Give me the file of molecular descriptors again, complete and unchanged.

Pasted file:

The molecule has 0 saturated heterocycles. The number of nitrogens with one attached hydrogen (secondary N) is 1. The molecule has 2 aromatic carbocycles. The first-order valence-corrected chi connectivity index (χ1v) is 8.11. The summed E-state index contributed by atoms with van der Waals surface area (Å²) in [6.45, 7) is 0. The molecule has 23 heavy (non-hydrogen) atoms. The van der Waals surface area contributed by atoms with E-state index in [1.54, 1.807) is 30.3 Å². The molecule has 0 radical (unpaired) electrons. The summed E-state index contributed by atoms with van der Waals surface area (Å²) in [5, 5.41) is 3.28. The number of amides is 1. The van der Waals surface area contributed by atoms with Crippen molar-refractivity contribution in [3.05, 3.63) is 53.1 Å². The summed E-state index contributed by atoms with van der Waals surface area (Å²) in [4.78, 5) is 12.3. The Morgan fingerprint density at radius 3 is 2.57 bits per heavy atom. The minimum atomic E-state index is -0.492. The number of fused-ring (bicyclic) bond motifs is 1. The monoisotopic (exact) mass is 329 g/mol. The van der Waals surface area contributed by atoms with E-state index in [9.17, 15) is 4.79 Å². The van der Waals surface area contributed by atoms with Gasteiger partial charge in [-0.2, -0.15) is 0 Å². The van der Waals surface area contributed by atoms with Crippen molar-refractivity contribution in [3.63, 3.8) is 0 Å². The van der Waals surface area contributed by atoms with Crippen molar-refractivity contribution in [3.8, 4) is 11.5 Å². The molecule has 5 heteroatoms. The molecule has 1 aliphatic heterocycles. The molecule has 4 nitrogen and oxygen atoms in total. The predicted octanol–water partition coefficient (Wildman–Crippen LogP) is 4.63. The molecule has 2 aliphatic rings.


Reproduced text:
The molecule has 0 saturated heterocycles. The number of nitrogens with one attached hydrogen (secondary N) is 1. The molecule has 2 aromatic carbocycles. The first-order valence-corrected chi connectivity index (χ1v) is 8.11. The summed E-state index contributed by atoms with van der Waals surface area (Å²) in [6.45, 7) is 0. The molecule has 23 heavy (non-hydrogen) atoms. The van der Waals surface area contributed by atoms with E-state index in [1.54, 1.807) is 30.3 Å². The molecule has 0 radical (unpaired) electrons. The summed E-state index contributed by atoms with van der Waals surface area (Å²) in [5, 5.41) is 3.28. The number of amides is 1. The van der Waals surface area contributed by atoms with Crippen molar-refractivity contribution in [3.05, 3.63) is 53.1 Å². The summed E-state index contributed by atoms with van der Waals surface area (Å²) in [4.78, 5) is 12.3. The Morgan fingerprint density at radius 3 is 2.57 bits per heavy atom. The minimum atomic E-state index is -0.492. The number of fused-ring (bicyclic) bond motifs is 1. The monoisotopic (exact) mass is 329 g/mol. The van der Waals surface area contributed by atoms with E-state index in [9.17, 15) is 4.79 Å². The van der Waals surface area contributed by atoms with Gasteiger partial charge in [-0.2, -0.15) is 0 Å². The van der Waals surface area contributed by atoms with Crippen molar-refractivity contribution in [3.63, 3.8) is 0 Å². The van der Waals surface area contributed by atoms with Crippen molar-refractivity contribution in [3.8, 4) is 11.5 Å². The molecule has 5 heteroatoms. The molecule has 1 aliphatic heterocycles. The molecule has 4 nitrogen and oxygen atoms in total. The predicted octanol–water partition coefficient (Wildman–Crippen LogP) is 4.63. The molecule has 2 aliphatic rings.